Press briefing notesOffice of the High Commissioner for Human Rights
Press briefing notes on Uganda
08 January 2021
Spokesperson for the UN High Commissioner for Human Rights: Ravina Shamdasani Location: Geneva Date: 8 January 2021
We are deeply concerned by the deteriorating human rights situation in Uganda ahead of parliamentary and presidential elections scheduled for 14 January and the challenges this situation may pose not only for voting day itself, but also for the post-electoral period.
In the run-up to the election, numerous human rights violations have been reported, including of the rights to freedom of expression, peaceful assembly and participation, as well as arbitrary deprivation of life, arbitrary arrest and detention, and torture. Between 18 and 20 November, at least 54 people were killed during riots and protests in at least 7 districts across the country over the arrest and detention of two opposition presidential candidates, Robert Kyagulanyi, who is also known as Bobi Wine, and Patrick Oboi Amuriat, and members of the political opposition.
Indeed, the harassment, ill-treatment, arbitrary arrests and detention of opposition candidates and supporters have been a worrying development during the electoral campaign. Kyagulanyi, the candidate of the National Unity Platform (NUP), has been blocked from holding campaign activities several times. Among recent incidents, Oboi Amuriat, the presidential candidate of the Forum for Democratic Change (FDC), was arrested on 2 January as he was campaigning in Nakasongola District and released on bail later the same afternoon. Journalists covering his campaign were reportedly beaten by security forces and ordered to delete videos and photos.
In light of the Presidential Directives on COVID-19 issued on 18 March 2020 and subsequent regulations by the Ministry of Heath, the Electoral Commission of Uganda on 16 June issued a new Revised Roadmap for the 2020/2021 General Elections. The revised Roadmap provides for what are termed low-human contact elections or “scientific elections”, prohibiting mass rallies during the electoral campaigns and providing for digital electoral campaigns. The rule was subsequently reviewed to allow campaign meetings with a maximum of 70 and later 200 people. In a further development, on 26 December, the Electoral Commission suspended general election meetings in 16 districts that were categorised as “high, sustained and diffuse transmission districts/areas”.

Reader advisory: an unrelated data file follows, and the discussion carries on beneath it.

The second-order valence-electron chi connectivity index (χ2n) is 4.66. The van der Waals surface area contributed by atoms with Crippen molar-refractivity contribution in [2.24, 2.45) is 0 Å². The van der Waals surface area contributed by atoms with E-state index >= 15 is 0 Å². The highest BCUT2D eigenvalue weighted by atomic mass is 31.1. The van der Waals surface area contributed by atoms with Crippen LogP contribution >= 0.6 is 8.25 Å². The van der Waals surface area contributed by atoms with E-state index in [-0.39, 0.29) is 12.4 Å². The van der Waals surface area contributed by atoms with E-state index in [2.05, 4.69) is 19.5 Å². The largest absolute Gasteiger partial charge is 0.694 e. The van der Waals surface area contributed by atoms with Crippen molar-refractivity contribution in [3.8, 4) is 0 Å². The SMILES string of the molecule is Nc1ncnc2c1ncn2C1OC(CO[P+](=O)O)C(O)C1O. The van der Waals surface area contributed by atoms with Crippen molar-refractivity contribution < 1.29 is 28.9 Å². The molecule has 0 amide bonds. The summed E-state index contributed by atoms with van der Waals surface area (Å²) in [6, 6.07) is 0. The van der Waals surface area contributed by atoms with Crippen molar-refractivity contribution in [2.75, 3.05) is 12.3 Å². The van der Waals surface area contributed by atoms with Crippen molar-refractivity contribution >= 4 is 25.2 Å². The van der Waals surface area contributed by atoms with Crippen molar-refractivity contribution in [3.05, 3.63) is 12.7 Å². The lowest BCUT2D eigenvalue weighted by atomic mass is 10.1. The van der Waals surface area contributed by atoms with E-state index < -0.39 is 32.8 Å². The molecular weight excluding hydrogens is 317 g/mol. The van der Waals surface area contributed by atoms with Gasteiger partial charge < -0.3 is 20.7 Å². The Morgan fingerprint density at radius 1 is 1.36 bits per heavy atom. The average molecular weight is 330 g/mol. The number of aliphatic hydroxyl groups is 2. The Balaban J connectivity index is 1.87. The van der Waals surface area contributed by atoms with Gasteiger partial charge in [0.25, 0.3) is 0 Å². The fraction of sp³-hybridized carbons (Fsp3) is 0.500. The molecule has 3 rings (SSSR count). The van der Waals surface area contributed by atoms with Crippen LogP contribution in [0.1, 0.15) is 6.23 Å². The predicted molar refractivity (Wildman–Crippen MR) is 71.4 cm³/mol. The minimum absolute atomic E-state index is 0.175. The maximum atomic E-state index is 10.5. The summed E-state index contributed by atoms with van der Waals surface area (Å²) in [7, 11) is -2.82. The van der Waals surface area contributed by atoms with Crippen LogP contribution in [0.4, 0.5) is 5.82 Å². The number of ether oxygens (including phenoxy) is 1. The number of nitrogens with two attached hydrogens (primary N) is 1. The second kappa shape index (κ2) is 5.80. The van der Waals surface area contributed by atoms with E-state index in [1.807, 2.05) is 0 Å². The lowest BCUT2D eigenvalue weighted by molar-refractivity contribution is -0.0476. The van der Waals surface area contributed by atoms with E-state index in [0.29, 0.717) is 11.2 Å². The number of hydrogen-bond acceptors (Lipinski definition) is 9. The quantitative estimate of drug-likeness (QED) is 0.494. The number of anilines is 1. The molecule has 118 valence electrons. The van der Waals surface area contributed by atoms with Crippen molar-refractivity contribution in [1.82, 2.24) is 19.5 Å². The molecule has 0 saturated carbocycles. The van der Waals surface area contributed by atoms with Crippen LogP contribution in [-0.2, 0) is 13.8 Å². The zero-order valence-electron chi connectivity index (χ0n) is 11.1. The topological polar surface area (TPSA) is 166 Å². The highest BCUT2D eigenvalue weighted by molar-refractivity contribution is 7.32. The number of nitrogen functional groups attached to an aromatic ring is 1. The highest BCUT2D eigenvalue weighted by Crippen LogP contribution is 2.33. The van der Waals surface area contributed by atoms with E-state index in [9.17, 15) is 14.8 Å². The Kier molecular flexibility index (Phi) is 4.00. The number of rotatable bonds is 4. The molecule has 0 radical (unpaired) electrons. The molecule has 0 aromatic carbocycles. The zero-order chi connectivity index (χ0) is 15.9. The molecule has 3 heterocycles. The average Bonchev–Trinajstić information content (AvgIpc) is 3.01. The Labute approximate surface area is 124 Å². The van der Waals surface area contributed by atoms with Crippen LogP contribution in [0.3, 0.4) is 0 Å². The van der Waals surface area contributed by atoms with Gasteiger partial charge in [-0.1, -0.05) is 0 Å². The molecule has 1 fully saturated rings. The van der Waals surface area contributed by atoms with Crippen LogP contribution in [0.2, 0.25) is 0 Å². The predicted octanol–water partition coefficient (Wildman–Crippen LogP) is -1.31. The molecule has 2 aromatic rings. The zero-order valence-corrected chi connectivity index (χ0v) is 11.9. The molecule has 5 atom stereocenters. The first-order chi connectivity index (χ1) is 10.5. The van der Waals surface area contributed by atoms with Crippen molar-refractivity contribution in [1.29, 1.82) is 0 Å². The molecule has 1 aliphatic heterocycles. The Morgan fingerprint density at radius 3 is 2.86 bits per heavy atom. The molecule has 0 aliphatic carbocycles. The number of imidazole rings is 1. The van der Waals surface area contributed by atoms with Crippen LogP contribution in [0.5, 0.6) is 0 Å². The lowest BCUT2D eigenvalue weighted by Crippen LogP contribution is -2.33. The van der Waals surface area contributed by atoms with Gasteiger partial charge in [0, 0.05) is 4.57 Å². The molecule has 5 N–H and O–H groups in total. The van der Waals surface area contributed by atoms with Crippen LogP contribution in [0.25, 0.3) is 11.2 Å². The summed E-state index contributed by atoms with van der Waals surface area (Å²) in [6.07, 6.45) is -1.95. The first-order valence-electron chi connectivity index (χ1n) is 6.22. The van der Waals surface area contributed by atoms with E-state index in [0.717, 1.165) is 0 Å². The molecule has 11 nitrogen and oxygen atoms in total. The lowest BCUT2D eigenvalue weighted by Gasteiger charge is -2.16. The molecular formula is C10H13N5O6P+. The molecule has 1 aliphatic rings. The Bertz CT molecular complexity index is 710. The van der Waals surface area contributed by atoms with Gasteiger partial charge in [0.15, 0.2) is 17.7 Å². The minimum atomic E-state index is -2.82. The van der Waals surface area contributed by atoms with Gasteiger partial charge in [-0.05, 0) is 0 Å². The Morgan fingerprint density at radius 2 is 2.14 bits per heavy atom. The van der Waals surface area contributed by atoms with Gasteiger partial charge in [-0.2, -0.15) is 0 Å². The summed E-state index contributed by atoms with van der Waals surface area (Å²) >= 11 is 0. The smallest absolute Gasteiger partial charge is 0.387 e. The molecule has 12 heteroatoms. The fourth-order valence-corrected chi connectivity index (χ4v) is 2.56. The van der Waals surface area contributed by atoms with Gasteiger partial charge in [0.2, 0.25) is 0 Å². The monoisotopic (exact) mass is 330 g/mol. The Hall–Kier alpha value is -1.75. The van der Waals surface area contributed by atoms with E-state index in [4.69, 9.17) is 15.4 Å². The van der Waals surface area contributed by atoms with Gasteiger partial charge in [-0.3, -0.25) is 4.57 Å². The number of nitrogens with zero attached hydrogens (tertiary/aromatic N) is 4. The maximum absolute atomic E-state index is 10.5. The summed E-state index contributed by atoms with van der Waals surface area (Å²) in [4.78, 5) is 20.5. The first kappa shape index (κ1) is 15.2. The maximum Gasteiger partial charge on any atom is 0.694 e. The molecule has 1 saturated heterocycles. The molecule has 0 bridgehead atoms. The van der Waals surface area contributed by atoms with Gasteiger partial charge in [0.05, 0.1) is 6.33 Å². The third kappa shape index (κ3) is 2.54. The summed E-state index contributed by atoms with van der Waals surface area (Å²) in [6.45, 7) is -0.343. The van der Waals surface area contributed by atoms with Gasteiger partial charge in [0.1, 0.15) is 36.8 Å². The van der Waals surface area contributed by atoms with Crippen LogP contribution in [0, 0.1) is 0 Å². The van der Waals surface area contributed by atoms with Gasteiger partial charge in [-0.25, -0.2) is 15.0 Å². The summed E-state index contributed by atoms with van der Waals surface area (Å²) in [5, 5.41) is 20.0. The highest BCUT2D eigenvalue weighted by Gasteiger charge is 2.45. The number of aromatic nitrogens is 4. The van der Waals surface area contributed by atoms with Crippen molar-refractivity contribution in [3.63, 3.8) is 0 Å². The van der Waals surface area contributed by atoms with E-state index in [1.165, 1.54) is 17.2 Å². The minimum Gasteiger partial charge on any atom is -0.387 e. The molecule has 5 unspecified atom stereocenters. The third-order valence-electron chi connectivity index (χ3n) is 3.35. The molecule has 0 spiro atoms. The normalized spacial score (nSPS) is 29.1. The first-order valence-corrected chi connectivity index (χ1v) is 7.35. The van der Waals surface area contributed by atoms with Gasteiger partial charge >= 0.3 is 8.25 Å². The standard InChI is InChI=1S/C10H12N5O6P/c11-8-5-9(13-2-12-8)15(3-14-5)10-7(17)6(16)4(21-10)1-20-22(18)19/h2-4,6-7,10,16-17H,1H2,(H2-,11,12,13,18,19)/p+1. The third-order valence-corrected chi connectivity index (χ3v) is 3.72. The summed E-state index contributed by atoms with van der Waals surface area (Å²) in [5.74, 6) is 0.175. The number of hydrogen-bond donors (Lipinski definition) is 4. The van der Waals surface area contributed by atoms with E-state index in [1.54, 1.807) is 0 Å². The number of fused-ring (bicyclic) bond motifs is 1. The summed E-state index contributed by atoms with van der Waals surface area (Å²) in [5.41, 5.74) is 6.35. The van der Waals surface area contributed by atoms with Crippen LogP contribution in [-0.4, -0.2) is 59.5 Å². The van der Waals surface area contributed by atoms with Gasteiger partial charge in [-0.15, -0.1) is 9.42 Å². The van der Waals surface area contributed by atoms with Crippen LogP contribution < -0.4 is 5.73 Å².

Human rights law, under certain circumstances, may allow for restrictions to mass gatherings and physical campaigning for public health reasons. However, we have increasingly observed that the COVID-19 restrictions have been enforced more strictly to curtail opposition electoral campaign activities in a discriminatory fashion.
For example, on 30 December 90 NUP supporters were arrested in Kalangala when security forces blocked a campaign event by Kyagulanyi for violating COVID measures, among other offences. At their court appearance, some presented injuries resulting, according to them, from torture during detention. In contrast, police have not enforced COVID-19 restrictions in such a strict manner for electoral campaign activities by the ruling party.
Such developments increase concern that the COVID-19 measures are being used as a ground to restrict public freedoms and political participation during the electoral process. We are also concerned that the discriminatory enforcement of such restrictions has led to violence, arbitrary arrests and detention, and, in some instances, reports of torture and ill-treatment by security forces.
We call on the Ugandan authorities to protect the rights to freedom of expression and peaceful assembly, and to ensure a free and peaceful election process that guarantees the right of the people of Uganda to participate in their country’s public affairs, including by taking measures to prevent instances of electoral violence.